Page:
The recent decision of Lindiwe Sisulu to come out of hiding in plain sight in the national Cabinet to debunk the rule of law and denigrate the Constitution while making insulting and offensive remarks about the judiciary “in her personal capacity” has been widely criticised by the constitutionalists of the land, some of whom are to be found within the ANC itself and include her Cabinet colleague, Ronald Lamola, the minister of justice. Not a word on this intra-Cabinet insurrection by Sisulu in Sona. Her conduct strikes at the heart of the state of the nation; but it is just not dealt with by the president.
Between the pursuit of the goals of their revolution, the dishonesty involved in paying lip service to binding constitutional values and the excesses of cadre deployment, the ANC has made a complete hash of implementing the binding requirements of the Constitution. In particular, the duty to respect and protect human rights as enumerated in the Bill of Rights has not been fulfilled.
Governing by sleight of hand must be exhausting — the pretence of fealty to oaths of office is overlaid by revolutionary strivings that are effectively destroying the country like a plague of locusts on the platteland.
An honest and pragmatic meritocracy is needed now in SA. It is in no way, shape or form foreshadowed by Sona 2022. The dishonesty of the double allegiance to the revolution and the Constitution must end. The crookedness in corruption of all kinds must end now, whether in government, the public service, the SOEs or the private sector.
The more pragmatic approach to matters of ideology has succeeded in Singapore, also formerly a colony. There is no reason to cling to the outmoded and failed ideology of Lenin; even the Russians haven’t done so.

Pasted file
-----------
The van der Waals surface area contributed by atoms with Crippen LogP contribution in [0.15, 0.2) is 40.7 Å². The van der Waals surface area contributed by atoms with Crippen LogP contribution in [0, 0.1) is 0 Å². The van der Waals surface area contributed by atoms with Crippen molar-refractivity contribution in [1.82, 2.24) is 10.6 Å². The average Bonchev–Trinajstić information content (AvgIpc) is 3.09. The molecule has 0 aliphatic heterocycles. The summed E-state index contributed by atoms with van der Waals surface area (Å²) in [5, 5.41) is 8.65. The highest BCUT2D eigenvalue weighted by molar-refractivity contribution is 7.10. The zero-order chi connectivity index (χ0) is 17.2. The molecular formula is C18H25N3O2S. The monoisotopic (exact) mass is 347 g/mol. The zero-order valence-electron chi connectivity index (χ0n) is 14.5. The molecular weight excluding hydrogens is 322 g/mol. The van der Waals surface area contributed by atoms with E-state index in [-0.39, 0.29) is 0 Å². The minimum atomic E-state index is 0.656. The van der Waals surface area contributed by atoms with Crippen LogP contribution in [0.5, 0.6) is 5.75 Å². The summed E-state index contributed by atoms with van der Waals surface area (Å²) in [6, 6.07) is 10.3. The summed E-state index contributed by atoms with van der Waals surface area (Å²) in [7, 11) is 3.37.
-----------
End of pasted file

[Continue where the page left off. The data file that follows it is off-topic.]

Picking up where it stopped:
Merit-based appointments will get the country working again. Water in the taps, sewerage off streets, electricity available in uninterrupted supply, road and rail networks in good working order, an education system that no longer limps, a health service that cures the sick, appropriate social security and adequate access to housing are all achievable if the change is made and the loot of State Capture is recovered as it should and can be.
The Sona of 2022 provides naught for the comfort of those hoping for honesty, pragmatism and meritocracy. It is up to the people of SA to demand an end to the prevarication. Their rights under the Constitution have been trifled with and trampled for too long now.
If the ANC can’t end its attachment to the NDR, stop cadre deployment and clean up dishonesty in all its forms urgently (first step: reform of the criminal justice administration), then it is up to the electorate to end its attachment to the ANC. DM